Through education, people generally learn a lot on many subjects. Most of this accumulated knowledge, while helping them to forge their own view of the world, will have no future usefulness for them at all. Sometimes, people can be genuinely interested in one subject and remember a lot of what they learned, but they won’t necessarily use any of it in their future work. I am sure that some of them would be happy, if given the opportunity, to contribute to projects where this knowledge can be useful. That could mean contributing during their leisure time and for free. In fact, there are already lots of examples for what I am talking about. People classifying stellar objects are one, developers contributing to open source applications are another. There is interesting scientific literature on why people contribute to these projects2.
Given that people are willing to spend some of their leisure time to achieve collaborative side-projects, we (the computer scientists, the engineers, the developers) have a responsibility to create new tools to make it easier. And everybody has a responsibility to spread this new culture.
A lot of tools already exists. For open-source software, a lot has been thought and done already. This is not surprising: developers are helping themselves. It’s time to help other communities too.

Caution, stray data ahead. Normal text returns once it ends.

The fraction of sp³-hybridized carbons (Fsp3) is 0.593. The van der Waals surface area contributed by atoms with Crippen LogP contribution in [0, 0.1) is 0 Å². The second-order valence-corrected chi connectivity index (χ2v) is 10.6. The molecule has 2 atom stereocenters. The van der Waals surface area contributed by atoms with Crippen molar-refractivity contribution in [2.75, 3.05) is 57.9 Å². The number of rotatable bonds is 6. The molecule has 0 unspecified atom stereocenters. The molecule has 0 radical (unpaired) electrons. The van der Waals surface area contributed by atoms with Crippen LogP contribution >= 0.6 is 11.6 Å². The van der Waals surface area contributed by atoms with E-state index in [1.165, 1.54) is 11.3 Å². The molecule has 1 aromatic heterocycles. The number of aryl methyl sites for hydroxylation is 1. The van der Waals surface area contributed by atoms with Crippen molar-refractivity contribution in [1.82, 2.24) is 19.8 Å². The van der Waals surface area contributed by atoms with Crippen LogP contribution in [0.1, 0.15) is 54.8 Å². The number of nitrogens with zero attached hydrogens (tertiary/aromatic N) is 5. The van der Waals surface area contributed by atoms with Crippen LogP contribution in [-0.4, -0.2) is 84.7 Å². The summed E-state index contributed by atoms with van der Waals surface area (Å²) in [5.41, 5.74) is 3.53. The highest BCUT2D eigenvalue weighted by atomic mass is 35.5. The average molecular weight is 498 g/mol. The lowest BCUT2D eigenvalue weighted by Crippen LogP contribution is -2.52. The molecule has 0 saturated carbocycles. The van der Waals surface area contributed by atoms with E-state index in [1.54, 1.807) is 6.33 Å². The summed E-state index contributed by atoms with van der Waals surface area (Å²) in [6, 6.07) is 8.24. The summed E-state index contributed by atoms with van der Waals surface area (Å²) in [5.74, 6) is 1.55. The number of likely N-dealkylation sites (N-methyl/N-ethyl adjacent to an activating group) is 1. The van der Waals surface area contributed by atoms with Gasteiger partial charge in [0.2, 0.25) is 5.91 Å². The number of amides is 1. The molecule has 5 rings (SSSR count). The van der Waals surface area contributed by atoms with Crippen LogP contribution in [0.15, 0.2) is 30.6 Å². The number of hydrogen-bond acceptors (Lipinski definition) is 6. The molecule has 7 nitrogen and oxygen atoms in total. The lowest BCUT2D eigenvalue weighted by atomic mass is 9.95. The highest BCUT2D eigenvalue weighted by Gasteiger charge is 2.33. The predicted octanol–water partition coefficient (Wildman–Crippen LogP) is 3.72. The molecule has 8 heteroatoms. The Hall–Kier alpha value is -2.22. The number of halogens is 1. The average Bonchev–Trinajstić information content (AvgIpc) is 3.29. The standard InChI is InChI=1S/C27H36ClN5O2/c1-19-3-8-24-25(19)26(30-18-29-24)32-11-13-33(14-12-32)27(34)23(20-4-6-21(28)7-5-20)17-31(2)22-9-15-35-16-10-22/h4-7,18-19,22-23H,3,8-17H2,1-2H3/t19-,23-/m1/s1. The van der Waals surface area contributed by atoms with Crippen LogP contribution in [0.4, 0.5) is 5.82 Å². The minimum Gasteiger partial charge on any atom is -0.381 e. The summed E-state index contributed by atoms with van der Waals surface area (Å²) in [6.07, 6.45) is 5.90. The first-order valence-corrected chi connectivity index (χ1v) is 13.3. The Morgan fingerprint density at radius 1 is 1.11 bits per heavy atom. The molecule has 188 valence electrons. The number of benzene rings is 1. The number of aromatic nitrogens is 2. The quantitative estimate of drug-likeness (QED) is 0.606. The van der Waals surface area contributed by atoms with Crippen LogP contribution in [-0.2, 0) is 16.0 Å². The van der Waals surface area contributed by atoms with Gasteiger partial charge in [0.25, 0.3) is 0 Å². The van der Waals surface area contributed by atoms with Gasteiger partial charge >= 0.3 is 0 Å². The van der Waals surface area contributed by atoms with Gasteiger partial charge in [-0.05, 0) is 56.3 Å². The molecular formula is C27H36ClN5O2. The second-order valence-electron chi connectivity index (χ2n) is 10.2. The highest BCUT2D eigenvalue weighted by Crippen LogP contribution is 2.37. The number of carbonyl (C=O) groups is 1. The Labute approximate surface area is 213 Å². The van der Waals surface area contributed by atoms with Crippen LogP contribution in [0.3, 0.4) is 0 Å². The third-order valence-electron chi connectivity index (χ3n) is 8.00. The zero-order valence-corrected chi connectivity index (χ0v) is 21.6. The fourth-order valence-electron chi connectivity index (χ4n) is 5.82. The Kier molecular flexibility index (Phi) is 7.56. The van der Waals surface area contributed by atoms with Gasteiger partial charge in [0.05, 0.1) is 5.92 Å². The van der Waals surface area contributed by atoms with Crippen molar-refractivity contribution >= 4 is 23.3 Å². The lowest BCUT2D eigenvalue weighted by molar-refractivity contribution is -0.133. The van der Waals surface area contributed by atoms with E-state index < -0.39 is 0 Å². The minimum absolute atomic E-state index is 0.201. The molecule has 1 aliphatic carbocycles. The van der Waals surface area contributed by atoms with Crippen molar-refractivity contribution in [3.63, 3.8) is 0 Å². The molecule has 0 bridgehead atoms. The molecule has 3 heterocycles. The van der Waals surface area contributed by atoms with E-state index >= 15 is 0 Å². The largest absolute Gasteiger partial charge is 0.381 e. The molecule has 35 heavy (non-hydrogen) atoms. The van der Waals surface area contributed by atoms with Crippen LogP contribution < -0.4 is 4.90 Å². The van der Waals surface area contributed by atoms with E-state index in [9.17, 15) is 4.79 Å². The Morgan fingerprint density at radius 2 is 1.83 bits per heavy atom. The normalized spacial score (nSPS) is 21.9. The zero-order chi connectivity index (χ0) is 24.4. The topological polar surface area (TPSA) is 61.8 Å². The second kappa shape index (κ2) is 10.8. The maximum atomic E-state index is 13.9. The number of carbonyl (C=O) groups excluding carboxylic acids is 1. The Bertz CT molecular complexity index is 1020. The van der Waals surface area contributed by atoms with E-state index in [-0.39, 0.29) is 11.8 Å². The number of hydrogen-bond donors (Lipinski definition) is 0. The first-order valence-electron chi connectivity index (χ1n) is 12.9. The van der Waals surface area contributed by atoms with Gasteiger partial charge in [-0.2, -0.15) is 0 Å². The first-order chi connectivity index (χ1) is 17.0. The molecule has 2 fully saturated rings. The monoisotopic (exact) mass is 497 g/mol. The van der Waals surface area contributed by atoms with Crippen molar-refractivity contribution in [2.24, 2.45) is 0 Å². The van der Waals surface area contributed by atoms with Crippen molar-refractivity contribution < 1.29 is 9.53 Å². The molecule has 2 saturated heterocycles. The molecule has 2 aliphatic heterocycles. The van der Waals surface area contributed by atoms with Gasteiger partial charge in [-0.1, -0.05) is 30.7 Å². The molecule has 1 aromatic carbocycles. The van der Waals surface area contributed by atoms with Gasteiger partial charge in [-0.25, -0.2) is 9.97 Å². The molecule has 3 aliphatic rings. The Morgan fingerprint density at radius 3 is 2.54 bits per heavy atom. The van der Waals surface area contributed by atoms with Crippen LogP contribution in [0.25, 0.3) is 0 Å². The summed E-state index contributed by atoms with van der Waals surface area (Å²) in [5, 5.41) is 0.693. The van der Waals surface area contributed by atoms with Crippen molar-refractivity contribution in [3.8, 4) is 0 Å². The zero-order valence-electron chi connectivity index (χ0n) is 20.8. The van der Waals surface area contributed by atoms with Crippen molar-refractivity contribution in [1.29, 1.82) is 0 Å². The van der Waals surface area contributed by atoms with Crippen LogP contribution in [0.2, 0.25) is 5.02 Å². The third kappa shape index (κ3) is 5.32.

From collaboration to mass collaboration
There is no clear limit when a collaborative project becomes massively collaborative. Given the project, the critical threshold can vary. But for all projects, the more people are involved, the more necessary specific tools are for the community. There are also lots of examples of projects that are both massive and not: a lot of open-source software rely on a small community of developers but have a much larger community of testers and even more people contribute once by sharing an idea for an improvement.
This is most likely that not all projects are suitable for massive collaboration. However, no massively collaborative project can succeed if it has not been thought carefully first and if the necessary tools are not available. Wikipedia wouldn’t be this wonderful giant encyclopedia if not for a software allowing everyone to make changes and regular users to track these changes. Can you imagine what it would be if not for this control tool?
There is a collaborative project I’m very much interesting in. It is called Polymath. People have discussed math and created proofs together for a very long time but Polymath is using the internet to invent proofs with tens to hundreds of participants. Yet, there are many more than hundreds of people who have the knowledge and ability to help with a proof. What about a proof that would involve thousands to millions of participants? At that scale, a new tool is required3.
Comments: please do not hesitate to leave a comment below. I would especially appreciate if you would take some of your time to share any information you have on any new and interesting collaborative projects you heard about or any pointers to scientific literature on the subject.
In this great TED video, the inventor of Captcha and reCaptcha also presents a new massively collaborative project called Duolingo. It seems however that Duolingo is now moving away from crowdsourced translation, not because the idea was a bad one but because the company has decided that it wants to be an education company and not to devote its resources to becoming a better translation provider. ↩
See for instance: Von Krogh, G., Haefliger, S., Spaeth, S., & Wallin, M. W. (2012). Carrots and rainbows: Motivation and social practice in open source software development. Mis Quarterly, 36(2), 649-676. ↩